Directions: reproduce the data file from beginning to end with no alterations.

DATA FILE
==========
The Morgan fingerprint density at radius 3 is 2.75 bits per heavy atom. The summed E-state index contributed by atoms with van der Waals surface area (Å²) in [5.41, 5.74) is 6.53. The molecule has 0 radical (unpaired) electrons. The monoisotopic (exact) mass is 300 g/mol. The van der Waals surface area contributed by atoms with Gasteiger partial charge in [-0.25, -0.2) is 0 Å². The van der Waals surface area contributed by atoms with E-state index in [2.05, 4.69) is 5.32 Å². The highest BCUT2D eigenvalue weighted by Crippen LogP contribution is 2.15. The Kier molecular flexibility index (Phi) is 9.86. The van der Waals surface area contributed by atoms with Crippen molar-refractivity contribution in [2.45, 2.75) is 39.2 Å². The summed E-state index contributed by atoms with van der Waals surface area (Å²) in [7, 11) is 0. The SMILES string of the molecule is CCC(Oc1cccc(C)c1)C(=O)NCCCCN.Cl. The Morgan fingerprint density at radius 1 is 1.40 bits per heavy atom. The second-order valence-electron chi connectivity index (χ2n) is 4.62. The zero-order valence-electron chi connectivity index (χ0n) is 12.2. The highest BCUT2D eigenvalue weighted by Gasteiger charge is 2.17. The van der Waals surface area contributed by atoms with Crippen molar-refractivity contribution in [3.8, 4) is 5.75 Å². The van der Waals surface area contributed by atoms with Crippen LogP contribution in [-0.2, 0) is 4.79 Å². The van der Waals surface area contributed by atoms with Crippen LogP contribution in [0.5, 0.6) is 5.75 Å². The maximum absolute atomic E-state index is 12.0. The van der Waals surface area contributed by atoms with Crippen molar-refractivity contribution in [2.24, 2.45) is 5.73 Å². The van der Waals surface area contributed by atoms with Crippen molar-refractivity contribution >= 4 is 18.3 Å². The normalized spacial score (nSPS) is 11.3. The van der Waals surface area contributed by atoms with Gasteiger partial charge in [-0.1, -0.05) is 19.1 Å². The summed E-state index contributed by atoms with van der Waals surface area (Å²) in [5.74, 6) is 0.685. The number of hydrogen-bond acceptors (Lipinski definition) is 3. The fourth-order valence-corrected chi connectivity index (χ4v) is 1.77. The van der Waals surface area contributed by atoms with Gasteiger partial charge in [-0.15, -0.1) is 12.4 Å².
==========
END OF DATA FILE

The Morgan fingerprint density at radius 3 is 2.75 bits per heavy atom. The summed E-state index contributed by atoms with van der Waals surface area (Å²) in [5.41, 5.74) is 6.53. The molecule has 0 radical (unpaired) electrons. The monoisotopic (exact) mass is 300 g/mol. The van der Waals surface area contributed by atoms with Gasteiger partial charge in [-0.25, -0.2) is 0 Å². The van der Waals surface area contributed by atoms with E-state index in [2.05, 4.69) is 5.32 Å². The highest BCUT2D eigenvalue weighted by Crippen LogP contribution is 2.15. The Kier molecular flexibility index (Phi) is 9.86. The van der Waals surface area contributed by atoms with Crippen molar-refractivity contribution in [2.45, 2.75) is 39.2 Å². The summed E-state index contributed by atoms with van der Waals surface area (Å²) in [7, 11) is 0. The SMILES string of the molecule is CCC(Oc1cccc(C)c1)C(=O)NCCCCN.Cl. The Morgan fingerprint density at radius 1 is 1.40 bits per heavy atom. The second-order valence-electron chi connectivity index (χ2n) is 4.62. The zero-order valence-electron chi connectivity index (χ0n) is 12.2. The highest BCUT2D eigenvalue weighted by Gasteiger charge is 2.17. The van der Waals surface area contributed by atoms with Crippen molar-refractivity contribution in [3.8, 4) is 5.75 Å². The van der Waals surface area contributed by atoms with Crippen LogP contribution in [-0.2, 0) is 4.79 Å². The van der Waals surface area contributed by atoms with Crippen LogP contribution in [0.5, 0.6) is 5.75 Å². The maximum absolute atomic E-state index is 12.0. The van der Waals surface area contributed by atoms with Crippen molar-refractivity contribution in [2.24, 2.45) is 5.73 Å². The van der Waals surface area contributed by atoms with Crippen molar-refractivity contribution >= 4 is 18.3 Å². The normalized spacial score (nSPS) is 11.3. The van der Waals surface area contributed by atoms with Gasteiger partial charge in [-0.1, -0.05) is 19.1 Å². The summed E-state index contributed by atoms with van der Waals surface area (Å²) in [5.74, 6) is 0.685. The number of hydrogen-bond acceptors (Lipinski definition) is 3. The fourth-order valence-corrected chi connectivity index (χ4v) is 1.77. The van der Waals surface area contributed by atoms with Gasteiger partial charge in [-0.15, -0.1) is 12.4 Å².